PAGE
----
We demand privacy yet admit ourselves to the culture of exposure. But rather than celebrating our uniqueness, we publish the same things everybody else does: selfies, food porn, and bullet journal snapshots.
The one benefit to seeing other people's stories is the reinforcement of FOMO (fear of missing out). The unlived life taunts one into action. In such a way, FOMO can represent a positive form of encouragement. It gets off our screens and into the real world.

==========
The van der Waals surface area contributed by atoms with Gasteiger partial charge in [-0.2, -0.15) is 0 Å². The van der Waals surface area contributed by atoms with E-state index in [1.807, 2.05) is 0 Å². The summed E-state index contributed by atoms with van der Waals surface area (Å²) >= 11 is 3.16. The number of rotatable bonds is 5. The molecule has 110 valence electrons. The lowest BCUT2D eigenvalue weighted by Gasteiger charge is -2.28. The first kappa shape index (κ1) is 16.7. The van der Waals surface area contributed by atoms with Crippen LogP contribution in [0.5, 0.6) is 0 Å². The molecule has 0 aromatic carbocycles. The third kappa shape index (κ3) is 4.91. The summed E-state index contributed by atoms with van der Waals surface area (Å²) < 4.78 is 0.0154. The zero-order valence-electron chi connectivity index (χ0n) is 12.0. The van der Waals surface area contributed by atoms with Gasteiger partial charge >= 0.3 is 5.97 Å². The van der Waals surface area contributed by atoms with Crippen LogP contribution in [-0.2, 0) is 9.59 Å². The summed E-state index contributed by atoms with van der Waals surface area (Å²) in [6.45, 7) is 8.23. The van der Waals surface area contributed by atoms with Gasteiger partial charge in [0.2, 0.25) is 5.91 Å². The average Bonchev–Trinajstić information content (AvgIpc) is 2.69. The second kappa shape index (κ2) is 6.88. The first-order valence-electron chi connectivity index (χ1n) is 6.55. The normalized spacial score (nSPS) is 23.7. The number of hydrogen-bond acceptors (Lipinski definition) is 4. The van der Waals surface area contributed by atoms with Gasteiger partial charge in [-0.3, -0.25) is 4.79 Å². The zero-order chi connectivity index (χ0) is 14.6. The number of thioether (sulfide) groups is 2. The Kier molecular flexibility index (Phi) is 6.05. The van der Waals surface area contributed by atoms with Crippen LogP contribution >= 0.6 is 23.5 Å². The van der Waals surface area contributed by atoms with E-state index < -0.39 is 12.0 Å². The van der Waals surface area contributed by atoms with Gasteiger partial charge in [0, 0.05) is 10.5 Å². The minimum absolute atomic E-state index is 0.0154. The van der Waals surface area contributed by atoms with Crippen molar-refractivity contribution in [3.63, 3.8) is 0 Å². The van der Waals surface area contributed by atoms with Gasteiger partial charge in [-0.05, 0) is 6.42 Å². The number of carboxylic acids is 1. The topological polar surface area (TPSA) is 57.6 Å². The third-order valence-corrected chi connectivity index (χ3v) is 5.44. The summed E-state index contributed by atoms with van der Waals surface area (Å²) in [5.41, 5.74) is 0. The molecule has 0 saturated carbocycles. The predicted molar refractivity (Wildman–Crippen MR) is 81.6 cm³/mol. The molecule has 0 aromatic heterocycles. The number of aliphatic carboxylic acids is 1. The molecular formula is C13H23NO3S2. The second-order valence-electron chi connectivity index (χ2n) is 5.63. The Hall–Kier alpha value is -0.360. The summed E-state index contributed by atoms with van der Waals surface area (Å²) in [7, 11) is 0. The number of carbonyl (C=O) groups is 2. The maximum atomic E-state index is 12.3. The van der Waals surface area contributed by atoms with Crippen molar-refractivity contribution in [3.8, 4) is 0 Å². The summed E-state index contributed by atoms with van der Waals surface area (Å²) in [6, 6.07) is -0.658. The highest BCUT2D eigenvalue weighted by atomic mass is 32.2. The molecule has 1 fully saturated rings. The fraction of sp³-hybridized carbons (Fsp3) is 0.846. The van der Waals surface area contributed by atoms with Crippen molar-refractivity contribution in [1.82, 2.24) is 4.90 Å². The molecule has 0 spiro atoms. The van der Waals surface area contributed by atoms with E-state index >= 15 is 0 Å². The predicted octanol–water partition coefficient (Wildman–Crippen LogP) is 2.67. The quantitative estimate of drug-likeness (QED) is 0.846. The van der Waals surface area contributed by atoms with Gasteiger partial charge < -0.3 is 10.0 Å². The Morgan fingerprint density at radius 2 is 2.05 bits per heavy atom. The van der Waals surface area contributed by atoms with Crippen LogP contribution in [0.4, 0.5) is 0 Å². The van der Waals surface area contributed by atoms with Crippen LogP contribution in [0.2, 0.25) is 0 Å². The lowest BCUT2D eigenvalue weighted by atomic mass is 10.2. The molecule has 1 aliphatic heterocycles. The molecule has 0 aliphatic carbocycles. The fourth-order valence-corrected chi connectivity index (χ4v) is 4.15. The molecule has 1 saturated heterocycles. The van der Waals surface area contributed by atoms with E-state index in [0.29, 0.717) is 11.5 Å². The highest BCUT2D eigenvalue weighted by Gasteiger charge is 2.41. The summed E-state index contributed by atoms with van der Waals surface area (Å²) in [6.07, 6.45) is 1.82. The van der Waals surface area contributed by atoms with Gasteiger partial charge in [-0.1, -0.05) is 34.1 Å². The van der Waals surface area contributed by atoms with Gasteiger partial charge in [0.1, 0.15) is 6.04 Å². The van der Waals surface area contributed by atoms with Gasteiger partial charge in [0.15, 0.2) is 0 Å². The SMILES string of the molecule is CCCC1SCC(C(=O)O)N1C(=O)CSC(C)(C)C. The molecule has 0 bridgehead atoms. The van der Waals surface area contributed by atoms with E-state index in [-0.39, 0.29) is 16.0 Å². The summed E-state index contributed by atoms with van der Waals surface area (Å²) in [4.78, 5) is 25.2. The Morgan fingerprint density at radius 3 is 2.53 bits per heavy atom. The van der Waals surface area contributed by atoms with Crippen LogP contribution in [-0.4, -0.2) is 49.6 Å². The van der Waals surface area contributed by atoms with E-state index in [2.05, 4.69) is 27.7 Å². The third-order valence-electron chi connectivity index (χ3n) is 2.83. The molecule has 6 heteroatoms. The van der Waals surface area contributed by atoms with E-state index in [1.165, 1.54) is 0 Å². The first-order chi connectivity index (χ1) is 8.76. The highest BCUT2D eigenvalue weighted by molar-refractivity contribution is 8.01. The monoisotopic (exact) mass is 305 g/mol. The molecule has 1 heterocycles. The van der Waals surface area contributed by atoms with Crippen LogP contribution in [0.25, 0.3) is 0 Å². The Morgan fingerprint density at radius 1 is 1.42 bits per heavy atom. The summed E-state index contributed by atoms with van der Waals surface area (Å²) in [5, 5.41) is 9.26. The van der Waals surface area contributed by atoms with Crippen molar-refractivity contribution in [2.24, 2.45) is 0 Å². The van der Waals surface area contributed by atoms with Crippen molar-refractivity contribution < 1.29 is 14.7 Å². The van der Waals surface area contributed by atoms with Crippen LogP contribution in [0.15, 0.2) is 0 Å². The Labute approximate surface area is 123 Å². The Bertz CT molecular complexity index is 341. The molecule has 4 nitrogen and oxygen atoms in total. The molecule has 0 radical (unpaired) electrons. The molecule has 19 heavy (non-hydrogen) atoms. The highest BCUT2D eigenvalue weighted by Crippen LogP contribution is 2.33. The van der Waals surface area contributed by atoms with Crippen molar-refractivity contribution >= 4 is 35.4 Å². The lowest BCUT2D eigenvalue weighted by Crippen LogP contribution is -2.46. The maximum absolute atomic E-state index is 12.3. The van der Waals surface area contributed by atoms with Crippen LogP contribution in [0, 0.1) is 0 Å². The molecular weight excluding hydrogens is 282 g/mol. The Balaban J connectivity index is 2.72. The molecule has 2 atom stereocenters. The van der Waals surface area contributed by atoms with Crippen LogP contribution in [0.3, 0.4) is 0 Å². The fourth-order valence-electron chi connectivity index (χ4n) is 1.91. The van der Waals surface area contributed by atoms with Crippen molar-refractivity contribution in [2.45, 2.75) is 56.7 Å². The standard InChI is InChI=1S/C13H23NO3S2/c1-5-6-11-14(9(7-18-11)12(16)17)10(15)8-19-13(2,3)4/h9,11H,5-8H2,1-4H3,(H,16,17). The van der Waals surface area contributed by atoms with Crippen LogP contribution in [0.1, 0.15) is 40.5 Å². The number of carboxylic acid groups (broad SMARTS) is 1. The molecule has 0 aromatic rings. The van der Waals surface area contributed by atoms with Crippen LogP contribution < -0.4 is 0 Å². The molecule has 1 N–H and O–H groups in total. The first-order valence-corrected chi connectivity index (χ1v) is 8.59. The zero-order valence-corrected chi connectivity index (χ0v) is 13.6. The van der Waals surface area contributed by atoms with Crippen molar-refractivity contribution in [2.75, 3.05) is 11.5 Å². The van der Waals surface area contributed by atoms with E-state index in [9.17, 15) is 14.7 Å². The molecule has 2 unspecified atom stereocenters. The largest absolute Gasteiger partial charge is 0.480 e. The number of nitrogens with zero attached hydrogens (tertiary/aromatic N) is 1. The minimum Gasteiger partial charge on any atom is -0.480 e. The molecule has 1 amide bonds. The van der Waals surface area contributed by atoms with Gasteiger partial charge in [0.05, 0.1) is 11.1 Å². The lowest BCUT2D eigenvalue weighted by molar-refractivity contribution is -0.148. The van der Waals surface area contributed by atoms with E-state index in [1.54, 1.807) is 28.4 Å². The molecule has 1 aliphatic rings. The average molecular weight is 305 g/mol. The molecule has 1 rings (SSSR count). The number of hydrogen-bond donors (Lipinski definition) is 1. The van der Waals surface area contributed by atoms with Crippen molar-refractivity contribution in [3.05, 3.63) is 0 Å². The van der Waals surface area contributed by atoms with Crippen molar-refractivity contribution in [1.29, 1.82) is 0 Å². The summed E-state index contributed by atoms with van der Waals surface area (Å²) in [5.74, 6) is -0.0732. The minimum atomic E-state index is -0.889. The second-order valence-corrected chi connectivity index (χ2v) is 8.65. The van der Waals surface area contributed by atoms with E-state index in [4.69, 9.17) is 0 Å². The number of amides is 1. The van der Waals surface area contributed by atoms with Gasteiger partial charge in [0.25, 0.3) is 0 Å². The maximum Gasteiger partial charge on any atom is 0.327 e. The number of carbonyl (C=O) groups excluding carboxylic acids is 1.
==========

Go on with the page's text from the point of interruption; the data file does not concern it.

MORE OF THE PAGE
Life's richest data emerges from lived experiences rather than the pixels on a screen. Exposure carves us into beings rather than lemmings of technology's manipulative desires.
Inspired by adventure, we pull ourselves up by our bootstraps and explore more of the parts unknown.